EAST 2014: The Dogma Of Putting Chest Tubes To Suction?

Chest trauma is a very common occurrence. One of the more common procedures for managing it is insertion of a chest tube. In the majority of cases, the drain is connected to a system to collect blood and vent air. And they are nearly always automatically hooked up to 20cm of suction.

A study was constructed to randomize the use of suction vs water seal in patients with pneumothorax, hemothorax, or a combination of both. Patients who had early positive pressure ventilation (ventilated, emergency OR), chronic lung disease, or severe TBI (?) were excluded.

Here are the factoids:

  • 110 patients were randomized to either water seal (54) or 20cm of suction (56)
  • There was no difference in the length of time the tube was in place between the groups (3 days)
  • Incidence of retained hemothorax and empyema was no different (and hopefully rare!)
  • Hospital length of stay was the same
  • There was a significantly increased incidence of persistent air leak in the suction group

Bottom line: First, this is a small study so it doesn’t have enough power to make definitive statements. However, it is definitely provocative. We blithely put every patient on suction, not thinking about the negative implications such as decreased mobility, increased atelectasis, and DVT. Patients on suction are much less likely to move around at all! A mobile patient is just as likely to push any air and blood out of the tube as an immobile one is to have it sucked out. Let’s do a larger study to confirm this! And hey, use a protocol to manage the tube! Three days is too long to have a tube in place.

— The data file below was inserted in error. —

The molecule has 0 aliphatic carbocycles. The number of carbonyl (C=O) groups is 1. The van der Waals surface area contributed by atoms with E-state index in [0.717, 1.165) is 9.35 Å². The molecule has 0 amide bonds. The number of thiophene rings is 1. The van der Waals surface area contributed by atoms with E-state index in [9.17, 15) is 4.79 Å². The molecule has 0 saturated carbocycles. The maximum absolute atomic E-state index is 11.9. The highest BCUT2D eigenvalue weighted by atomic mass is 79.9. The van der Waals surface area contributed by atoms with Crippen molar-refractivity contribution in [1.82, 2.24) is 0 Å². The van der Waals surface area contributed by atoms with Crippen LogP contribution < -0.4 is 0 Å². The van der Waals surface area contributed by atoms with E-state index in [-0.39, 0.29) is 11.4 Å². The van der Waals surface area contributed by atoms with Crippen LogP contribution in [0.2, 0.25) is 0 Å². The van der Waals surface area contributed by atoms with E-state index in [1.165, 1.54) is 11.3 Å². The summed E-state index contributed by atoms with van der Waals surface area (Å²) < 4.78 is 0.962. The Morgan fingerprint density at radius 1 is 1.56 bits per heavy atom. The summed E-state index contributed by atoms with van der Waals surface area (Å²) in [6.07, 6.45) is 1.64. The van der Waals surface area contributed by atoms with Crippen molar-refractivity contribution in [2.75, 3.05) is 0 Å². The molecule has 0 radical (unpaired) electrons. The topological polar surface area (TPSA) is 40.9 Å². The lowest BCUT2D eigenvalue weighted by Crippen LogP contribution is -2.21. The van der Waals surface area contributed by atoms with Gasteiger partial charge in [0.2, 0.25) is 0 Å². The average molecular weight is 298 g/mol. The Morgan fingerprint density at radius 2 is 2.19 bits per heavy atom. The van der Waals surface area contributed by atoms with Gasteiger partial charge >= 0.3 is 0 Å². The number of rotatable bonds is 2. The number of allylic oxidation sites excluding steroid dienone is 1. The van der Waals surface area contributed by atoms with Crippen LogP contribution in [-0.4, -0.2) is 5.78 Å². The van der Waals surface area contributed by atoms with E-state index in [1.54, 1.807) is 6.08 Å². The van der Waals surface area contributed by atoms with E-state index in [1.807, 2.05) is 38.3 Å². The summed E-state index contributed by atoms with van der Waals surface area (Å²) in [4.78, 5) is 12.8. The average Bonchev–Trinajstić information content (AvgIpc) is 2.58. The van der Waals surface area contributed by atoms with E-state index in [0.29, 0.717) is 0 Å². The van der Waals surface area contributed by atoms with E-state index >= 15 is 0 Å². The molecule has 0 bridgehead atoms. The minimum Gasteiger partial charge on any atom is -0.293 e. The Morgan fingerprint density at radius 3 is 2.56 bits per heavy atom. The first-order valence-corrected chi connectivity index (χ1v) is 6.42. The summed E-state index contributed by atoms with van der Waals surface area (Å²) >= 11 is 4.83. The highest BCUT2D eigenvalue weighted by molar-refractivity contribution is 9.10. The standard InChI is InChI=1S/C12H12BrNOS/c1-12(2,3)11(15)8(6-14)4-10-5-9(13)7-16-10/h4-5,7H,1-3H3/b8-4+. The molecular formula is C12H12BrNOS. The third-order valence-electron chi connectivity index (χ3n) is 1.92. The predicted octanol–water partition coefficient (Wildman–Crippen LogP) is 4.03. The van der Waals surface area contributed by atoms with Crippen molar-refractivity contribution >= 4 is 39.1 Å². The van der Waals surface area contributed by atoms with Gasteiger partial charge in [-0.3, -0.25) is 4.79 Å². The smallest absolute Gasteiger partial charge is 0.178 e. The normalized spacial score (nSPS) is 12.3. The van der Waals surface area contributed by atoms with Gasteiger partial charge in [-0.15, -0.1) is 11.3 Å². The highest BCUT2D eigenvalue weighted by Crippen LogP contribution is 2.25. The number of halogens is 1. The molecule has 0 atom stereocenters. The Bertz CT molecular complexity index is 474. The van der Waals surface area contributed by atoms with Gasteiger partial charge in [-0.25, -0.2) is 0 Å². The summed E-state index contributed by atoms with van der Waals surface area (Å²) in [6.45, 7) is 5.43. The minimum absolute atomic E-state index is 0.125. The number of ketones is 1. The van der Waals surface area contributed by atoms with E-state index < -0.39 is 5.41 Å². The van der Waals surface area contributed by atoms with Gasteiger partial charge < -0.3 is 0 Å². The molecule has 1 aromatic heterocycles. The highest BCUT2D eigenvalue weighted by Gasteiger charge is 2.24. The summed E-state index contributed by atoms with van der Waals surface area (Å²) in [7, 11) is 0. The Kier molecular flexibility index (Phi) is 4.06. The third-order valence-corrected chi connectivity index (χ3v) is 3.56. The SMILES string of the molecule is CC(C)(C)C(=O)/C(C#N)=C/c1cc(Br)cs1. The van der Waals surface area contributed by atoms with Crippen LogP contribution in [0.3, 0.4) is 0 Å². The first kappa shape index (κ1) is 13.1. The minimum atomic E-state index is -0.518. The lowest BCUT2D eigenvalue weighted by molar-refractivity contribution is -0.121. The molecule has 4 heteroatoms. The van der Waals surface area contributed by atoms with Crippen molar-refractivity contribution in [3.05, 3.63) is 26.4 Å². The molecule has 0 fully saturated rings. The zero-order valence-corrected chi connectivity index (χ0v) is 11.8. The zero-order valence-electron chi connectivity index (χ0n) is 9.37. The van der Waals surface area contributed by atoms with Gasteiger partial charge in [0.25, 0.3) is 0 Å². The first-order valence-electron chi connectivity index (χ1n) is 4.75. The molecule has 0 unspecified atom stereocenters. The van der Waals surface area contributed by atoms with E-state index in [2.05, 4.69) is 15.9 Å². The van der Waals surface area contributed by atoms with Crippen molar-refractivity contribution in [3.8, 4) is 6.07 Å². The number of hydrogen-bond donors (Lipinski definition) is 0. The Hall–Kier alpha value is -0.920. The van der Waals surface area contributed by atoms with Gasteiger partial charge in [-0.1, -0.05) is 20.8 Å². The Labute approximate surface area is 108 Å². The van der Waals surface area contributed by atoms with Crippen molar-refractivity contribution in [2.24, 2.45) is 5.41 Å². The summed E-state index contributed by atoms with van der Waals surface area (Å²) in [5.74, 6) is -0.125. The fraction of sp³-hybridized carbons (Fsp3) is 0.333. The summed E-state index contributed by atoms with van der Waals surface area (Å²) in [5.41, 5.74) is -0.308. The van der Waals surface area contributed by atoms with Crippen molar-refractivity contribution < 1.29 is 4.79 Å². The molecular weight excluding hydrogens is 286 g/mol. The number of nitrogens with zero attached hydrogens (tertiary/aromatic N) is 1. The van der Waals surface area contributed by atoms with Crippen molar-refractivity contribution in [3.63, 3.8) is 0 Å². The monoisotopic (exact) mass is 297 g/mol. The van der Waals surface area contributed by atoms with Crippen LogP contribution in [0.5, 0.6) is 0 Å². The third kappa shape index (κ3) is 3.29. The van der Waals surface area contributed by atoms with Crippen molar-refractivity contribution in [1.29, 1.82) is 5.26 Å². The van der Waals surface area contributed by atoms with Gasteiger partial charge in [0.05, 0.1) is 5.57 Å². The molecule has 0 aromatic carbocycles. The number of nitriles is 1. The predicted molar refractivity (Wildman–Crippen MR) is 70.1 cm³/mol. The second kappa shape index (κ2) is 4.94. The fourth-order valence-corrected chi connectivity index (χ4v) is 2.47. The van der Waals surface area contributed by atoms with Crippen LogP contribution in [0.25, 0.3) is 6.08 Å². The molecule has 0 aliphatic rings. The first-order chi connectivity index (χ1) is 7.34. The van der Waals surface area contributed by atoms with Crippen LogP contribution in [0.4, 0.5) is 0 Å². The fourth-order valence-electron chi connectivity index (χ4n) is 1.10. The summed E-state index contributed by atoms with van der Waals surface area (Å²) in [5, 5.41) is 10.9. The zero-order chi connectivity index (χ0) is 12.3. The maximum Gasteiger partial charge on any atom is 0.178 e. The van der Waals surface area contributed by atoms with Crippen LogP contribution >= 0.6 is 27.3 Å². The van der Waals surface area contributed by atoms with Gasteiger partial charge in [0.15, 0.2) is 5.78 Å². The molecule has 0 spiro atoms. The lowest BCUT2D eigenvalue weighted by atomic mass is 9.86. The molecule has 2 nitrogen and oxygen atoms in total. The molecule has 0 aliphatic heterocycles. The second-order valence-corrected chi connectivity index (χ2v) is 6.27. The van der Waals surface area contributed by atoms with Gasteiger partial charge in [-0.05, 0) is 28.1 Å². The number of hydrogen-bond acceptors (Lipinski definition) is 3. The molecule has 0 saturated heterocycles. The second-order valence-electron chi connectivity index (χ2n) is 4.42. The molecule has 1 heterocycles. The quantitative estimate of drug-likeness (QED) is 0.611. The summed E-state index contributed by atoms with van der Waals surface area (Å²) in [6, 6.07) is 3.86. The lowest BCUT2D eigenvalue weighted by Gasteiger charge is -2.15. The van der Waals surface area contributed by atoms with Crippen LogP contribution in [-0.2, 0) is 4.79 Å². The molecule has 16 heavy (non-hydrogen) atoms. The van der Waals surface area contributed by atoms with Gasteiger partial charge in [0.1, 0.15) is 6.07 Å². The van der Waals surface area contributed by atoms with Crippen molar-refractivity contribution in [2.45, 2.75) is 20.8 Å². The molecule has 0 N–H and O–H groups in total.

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Reference: Negative pleural suction in thoracic trauma patients: a randomized controlled trial. EAST 2014 oral paper 14.

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